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Schlecht v. Schiel

Supreme Court of Arizona
Nov 24, 1953
76 Ariz. 214 (Ariz. 1953)


No. 5677.

October 26, 1953. Rehearing Denied November 24, 1953.

Appeal from the Superior Court of Maricopa County, Charles C. Bernstein, J.

George M. Sterling, of Phoenix, for appellants.

Leonard S. Sharman, of Phoenix, for appellees.

Plaintiffs-appellees Frank Schiel and Virdie Schiel, husband and wife, filed an action seeking damages and an injunction, alleging defendants-appellants Arthur Schlecht and Alice Schlecht, husband and wife, diverted the natural stream flow of Powder House Wash, in the vicinity of Wickenburg, Arizona, into plaintiffs' property (a tourist court) to their great damage. After trial to a jury, judgment for plaintiffs on the verdict of $6650 was entered; injunctive relief was denied, as was the motion for new trial, and defendants then perfected this appeal.

The trial of the case, including a view by the jury of the locale, occupied four days, and the reporter's transcript covers 522 pages. At the beginning of the trial one witness sketched upon the courtroom blackboard the premises of the parties, the roads adjacent thereto, the course and direction of the Powder House Wash, and other physical objects. Testimony of the principal witnesses was related to or tied in with this drawing. It was not preserved and does not now appear in the record, and therefore we agree with counsel for defendants that "* * * it is almost impossible from the transcript herein, to ascertain what the various witnesses are testifying to." In a futile effort to supply this deficiency, counsel incorporates in his brief, drawings of his own which we cannot consider as they are not a part of the record, furthermore plaintiffs insist the same are inaccurate and contrary to the testimony of the witnesses and findings of the jury.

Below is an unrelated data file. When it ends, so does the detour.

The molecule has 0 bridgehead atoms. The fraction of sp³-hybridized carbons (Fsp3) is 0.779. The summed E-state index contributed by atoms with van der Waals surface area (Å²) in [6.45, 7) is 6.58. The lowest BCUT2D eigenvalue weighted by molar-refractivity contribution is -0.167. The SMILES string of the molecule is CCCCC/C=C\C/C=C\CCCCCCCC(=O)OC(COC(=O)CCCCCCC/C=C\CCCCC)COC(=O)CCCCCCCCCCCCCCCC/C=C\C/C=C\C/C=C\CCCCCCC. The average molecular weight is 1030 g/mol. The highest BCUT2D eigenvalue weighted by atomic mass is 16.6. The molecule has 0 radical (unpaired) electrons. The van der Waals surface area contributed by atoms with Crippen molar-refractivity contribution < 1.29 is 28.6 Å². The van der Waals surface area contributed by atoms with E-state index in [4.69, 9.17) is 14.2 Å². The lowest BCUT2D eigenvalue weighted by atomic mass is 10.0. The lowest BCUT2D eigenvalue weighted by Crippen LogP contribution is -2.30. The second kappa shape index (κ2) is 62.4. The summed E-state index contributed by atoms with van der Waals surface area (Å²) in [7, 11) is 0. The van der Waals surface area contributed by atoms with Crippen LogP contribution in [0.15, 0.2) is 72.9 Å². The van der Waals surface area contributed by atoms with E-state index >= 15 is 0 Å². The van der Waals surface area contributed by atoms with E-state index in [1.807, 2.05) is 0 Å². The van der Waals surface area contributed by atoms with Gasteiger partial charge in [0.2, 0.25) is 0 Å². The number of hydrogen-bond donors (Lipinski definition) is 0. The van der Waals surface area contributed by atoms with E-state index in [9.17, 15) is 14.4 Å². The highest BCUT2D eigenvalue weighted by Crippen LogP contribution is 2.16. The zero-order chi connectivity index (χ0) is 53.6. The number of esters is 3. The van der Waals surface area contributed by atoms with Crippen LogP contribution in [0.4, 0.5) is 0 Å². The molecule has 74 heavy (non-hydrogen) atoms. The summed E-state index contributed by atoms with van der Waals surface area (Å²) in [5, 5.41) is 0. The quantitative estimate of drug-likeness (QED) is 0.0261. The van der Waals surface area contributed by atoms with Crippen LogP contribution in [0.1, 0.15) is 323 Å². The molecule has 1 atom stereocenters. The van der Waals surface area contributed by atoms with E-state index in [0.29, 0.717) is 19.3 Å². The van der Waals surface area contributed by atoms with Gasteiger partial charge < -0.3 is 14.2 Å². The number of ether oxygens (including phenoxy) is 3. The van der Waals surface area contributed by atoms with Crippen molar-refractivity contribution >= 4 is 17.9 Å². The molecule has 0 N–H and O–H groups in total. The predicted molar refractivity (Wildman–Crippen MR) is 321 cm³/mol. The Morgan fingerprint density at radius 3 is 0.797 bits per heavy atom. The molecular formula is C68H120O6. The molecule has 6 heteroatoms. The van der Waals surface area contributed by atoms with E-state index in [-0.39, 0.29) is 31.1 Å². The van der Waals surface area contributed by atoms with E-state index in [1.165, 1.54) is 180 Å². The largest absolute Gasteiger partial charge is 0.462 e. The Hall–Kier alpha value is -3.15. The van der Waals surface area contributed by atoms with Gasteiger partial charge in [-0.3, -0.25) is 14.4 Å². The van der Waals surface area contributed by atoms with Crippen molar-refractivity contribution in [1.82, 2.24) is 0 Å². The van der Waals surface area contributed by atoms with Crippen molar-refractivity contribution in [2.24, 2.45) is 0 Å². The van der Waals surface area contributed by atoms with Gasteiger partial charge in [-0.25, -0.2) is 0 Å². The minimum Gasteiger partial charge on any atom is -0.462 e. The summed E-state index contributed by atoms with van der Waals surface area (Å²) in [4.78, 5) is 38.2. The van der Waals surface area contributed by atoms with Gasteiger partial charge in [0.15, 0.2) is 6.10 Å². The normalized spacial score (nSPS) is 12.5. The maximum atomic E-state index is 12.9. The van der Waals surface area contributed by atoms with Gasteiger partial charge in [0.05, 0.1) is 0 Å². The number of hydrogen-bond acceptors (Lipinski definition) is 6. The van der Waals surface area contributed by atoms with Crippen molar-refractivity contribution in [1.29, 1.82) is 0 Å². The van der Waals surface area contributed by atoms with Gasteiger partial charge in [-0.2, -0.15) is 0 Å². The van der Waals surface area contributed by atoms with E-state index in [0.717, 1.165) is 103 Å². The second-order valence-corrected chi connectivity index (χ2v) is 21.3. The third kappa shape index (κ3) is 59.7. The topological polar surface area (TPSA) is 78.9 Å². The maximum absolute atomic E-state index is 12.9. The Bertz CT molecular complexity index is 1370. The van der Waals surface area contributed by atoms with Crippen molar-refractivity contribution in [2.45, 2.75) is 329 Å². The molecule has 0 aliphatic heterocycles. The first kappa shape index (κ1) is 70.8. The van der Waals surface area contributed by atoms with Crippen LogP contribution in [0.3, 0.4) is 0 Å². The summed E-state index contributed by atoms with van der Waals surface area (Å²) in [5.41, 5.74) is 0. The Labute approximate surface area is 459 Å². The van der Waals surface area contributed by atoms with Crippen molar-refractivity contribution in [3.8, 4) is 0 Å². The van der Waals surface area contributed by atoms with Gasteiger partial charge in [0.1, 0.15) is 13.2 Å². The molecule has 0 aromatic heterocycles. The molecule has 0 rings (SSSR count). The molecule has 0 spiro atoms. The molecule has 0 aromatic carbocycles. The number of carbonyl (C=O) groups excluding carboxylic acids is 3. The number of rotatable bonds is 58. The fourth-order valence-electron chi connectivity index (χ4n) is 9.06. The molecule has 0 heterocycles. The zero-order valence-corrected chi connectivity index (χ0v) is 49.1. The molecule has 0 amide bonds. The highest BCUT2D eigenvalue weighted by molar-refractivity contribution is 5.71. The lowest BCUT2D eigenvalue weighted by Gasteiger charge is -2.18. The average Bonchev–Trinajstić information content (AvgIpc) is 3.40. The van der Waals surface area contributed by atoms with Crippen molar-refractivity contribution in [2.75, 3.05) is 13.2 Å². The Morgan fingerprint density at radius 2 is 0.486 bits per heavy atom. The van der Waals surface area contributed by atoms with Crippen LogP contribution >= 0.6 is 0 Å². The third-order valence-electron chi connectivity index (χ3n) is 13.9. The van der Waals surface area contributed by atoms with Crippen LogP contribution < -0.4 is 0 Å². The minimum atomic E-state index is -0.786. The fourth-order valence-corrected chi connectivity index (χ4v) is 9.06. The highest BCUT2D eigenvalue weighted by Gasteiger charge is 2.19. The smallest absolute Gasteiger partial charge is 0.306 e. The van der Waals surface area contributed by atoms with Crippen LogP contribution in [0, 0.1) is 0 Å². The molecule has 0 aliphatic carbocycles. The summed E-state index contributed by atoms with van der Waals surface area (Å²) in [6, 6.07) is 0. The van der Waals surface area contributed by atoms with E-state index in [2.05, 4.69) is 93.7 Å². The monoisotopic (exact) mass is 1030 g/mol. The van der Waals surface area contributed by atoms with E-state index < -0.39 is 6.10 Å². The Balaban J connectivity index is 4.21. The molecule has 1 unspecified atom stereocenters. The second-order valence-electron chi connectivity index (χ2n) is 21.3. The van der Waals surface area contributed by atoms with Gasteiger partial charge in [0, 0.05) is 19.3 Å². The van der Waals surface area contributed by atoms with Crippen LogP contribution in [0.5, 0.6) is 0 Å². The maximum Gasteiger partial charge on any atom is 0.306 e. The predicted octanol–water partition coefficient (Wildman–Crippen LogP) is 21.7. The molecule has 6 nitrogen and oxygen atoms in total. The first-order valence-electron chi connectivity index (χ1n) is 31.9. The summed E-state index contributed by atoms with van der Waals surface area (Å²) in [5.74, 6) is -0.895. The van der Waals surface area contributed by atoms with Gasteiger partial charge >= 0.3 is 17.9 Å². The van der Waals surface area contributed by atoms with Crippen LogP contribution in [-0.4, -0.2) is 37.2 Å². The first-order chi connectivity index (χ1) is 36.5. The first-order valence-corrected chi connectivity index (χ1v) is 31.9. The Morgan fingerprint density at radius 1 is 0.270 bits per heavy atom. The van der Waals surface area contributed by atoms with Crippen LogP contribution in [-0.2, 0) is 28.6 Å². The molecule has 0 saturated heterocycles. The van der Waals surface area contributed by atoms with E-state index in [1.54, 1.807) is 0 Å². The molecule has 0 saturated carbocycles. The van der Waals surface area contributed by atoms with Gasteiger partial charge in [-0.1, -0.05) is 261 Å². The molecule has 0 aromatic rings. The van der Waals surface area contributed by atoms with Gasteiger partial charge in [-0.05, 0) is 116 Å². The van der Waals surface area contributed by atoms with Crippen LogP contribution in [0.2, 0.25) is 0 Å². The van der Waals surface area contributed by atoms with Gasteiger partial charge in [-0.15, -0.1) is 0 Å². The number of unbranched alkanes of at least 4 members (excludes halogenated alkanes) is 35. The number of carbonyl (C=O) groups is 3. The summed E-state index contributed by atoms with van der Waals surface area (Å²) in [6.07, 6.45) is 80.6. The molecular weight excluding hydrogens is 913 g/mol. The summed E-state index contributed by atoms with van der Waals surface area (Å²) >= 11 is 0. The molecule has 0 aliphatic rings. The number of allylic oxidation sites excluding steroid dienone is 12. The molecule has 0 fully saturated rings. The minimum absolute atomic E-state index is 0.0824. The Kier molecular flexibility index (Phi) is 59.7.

The opening brief (if this lengthy document may be termed such) contains 170 pages, of which over 50 pages are devoted to setting forth 60 assignments of error and 35 propositions of law. Improperly, the purported facts are set forth in a light most favorable to defendants, whereas on appeal we must necessarily consider them in the light most favorable to sustaining the judgment. The end result of this "brief" is to becloud rather than clarify.